The United Nations High Commissioner for Refugees (UNHCR) urged industrialised countries to step up efforts in helping developing nations to deal with large refugee populations.
Speaking at World Refugee Day celebrations yesterday, High Commissioner António Guterres said that “a new deal in burden and responsibility sharing” was needed, with “much stronger support from countries in the north to countries in the south to help all those who crossed borders.”
The UNHCR’s 2010 Global Report shows that the number of forcibly displaced people in the world has approached 44 million, a 15-year high. The report does not include those displaced by this year’s conflicts in Libya or Syria, predicting further shifts in the data.
Report & Analysis: More than 43 million worldwide forced from homes, U.N. says [CNN, 20 June 2011]
80 per cent of these refugees are being hosted by developing countries, reflecting an imbalance in international support for the forcibly displaced. Pakistan, Iran and Syria have the largest refugee populations.
Guterres attributed much of this imbalance to “worrying misperceptions” on refugees, saying that fears about supposd floods of refugees in industrialised countries are being vastly overblown or mistakenly conflated with issues of migration. He called for increased settlement quotas and accelerated peace initiatives in long-standing conflicts to help send these refugees home.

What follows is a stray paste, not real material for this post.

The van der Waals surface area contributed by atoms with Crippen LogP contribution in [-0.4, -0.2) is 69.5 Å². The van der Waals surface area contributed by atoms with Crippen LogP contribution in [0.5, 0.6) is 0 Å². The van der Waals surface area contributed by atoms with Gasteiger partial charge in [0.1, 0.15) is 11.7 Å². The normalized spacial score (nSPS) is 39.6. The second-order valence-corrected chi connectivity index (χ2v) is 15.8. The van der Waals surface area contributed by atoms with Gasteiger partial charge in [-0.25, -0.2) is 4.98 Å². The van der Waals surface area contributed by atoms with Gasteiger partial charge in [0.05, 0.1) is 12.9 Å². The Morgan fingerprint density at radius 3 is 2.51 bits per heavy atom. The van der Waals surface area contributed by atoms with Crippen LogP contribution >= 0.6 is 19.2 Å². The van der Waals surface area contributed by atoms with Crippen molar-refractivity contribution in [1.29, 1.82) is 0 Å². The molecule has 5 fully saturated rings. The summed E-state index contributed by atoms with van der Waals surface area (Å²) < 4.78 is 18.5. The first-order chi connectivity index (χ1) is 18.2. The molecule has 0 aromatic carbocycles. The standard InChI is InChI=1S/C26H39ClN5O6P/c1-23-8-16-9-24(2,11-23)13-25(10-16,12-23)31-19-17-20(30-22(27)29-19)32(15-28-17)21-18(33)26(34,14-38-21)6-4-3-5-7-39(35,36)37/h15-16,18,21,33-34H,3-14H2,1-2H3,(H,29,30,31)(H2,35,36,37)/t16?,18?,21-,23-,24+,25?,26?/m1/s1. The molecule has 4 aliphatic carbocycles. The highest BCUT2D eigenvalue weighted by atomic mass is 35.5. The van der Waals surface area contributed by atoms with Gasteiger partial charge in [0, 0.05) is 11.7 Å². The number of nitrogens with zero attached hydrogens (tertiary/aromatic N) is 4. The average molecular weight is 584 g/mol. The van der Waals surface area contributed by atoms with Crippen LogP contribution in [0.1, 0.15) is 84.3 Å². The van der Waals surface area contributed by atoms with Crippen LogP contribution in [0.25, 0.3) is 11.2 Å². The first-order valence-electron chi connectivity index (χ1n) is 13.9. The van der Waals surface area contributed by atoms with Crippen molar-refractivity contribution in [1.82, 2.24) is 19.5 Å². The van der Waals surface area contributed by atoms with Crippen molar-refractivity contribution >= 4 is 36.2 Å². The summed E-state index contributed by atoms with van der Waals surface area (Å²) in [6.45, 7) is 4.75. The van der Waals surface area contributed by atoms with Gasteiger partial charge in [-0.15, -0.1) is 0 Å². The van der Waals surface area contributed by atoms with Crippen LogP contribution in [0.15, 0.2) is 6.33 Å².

Report & Analysis: UN debunks ‘worrying misperceptions’ on refugees [AFP, 20 June 2011]
To address this imbalance, Guterres called on individuals and states to recommit to the humanitarian values enshrined in the 1951 UN Refugee Convention. “We have to do more to keep borders open and guarantee access to fair asylum procedures everywhere,” he said. “Developing countries cannot continue to bear this burden alone.”
Report & Analysis: World Refugee Day: UNHCR chief appeals to industrialised world as annual celebrations get under way [UNHCR, 20 June 2011]
Manuel Jordao, the UNHCR Representative in Indonesia, also called for increased public awareness about the refugee population in Indonesia.
There are currently close to 3,000 refugees in Indonesia, mostly from Afghanistan, Iran, Iraq, Sri Lanka and Myanmar. In dealing with these refugees, resettlement in a third country is likely the only option available to the UNHCR.
“In the days and years ahead we hope that peace initiatives will bring long-standing conflicts to an end so that more refugees can go home,” said Jordao. “Unfortunately, repatriation is not always possible and UNHCR will, therefore, continue to seek for state support to provide protection and alternative solutions.”
Report & Analysis: Indonesia hosting close to 3,000 refugees: UNHCR [Jakarta Post, 21 June 2011]